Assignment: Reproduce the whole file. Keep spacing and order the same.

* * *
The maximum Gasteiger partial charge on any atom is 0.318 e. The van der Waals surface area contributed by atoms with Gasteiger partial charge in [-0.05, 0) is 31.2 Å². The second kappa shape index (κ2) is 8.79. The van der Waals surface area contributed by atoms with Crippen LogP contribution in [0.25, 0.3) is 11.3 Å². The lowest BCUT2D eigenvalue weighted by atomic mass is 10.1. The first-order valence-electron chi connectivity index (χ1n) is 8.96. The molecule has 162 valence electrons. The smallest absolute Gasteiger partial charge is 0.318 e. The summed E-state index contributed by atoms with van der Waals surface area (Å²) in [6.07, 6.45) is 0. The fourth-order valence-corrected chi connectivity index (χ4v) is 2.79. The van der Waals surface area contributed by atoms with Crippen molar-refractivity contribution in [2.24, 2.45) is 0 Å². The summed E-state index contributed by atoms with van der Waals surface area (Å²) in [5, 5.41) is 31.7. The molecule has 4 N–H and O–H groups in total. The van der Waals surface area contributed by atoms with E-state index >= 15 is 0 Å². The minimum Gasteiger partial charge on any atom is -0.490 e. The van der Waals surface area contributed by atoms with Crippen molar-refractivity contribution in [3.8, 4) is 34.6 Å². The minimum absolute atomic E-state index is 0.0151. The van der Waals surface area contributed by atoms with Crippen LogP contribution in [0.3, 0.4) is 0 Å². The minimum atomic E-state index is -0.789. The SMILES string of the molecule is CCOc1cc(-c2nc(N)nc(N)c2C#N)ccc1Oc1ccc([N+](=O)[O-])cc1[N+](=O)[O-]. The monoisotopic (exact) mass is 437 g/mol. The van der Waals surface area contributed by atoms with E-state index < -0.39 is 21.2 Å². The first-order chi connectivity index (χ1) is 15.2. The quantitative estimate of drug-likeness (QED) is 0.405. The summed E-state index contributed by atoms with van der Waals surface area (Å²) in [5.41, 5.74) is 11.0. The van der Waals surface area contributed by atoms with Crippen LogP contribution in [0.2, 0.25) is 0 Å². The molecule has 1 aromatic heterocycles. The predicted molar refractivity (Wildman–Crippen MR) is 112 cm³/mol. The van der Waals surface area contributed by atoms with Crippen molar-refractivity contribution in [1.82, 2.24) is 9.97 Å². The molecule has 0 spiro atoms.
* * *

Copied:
The maximum Gasteiger partial charge on any atom is 0.318 e. The van der Waals surface area contributed by atoms with Gasteiger partial charge in [-0.05, 0) is 31.2 Å². The second kappa shape index (κ2) is 8.79. The van der Waals surface area contributed by atoms with Crippen LogP contribution in [0.25, 0.3) is 11.3 Å². The lowest BCUT2D eigenvalue weighted by atomic mass is 10.1. The first-order valence-electron chi connectivity index (χ1n) is 8.96. The molecule has 162 valence electrons. The smallest absolute Gasteiger partial charge is 0.318 e. The summed E-state index contributed by atoms with van der Waals surface area (Å²) in [6.07, 6.45) is 0. The fourth-order valence-corrected chi connectivity index (χ4v) is 2.79. The van der Waals surface area contributed by atoms with Crippen molar-refractivity contribution in [2.24, 2.45) is 0 Å². The summed E-state index contributed by atoms with van der Waals surface area (Å²) in [5, 5.41) is 31.7. The molecule has 4 N–H and O–H groups in total. The van der Waals surface area contributed by atoms with E-state index >= 15 is 0 Å². The minimum Gasteiger partial charge on any atom is -0.490 e. The van der Waals surface area contributed by atoms with Crippen molar-refractivity contribution in [3.8, 4) is 34.6 Å². The minimum absolute atomic E-state index is 0.0151. The van der Waals surface area contributed by atoms with Crippen LogP contribution in [0.3, 0.4) is 0 Å². The minimum atomic E-state index is -0.789. The SMILES string of the molecule is CCOc1cc(-c2nc(N)nc(N)c2C#N)ccc1Oc1ccc([N+](=O)[O-])cc1[N+](=O)[O-]. The monoisotopic (exact) mass is 437 g/mol. The van der Waals surface area contributed by atoms with E-state index < -0.39 is 21.2 Å². The first-order chi connectivity index (χ1) is 15.2. The quantitative estimate of drug-likeness (QED) is 0.405. The summed E-state index contributed by atoms with van der Waals surface area (Å²) in [5.41, 5.74) is 11.0. The van der Waals surface area contributed by atoms with Crippen LogP contribution in [0.2, 0.25) is 0 Å². The molecule has 1 aromatic heterocycles. The predicted molar refractivity (Wildman–Crippen MR) is 112 cm³/mol. The van der Waals surface area contributed by atoms with Crippen molar-refractivity contribution in [1.82, 2.24) is 9.97 Å². The molecule has 0 spiro atoms.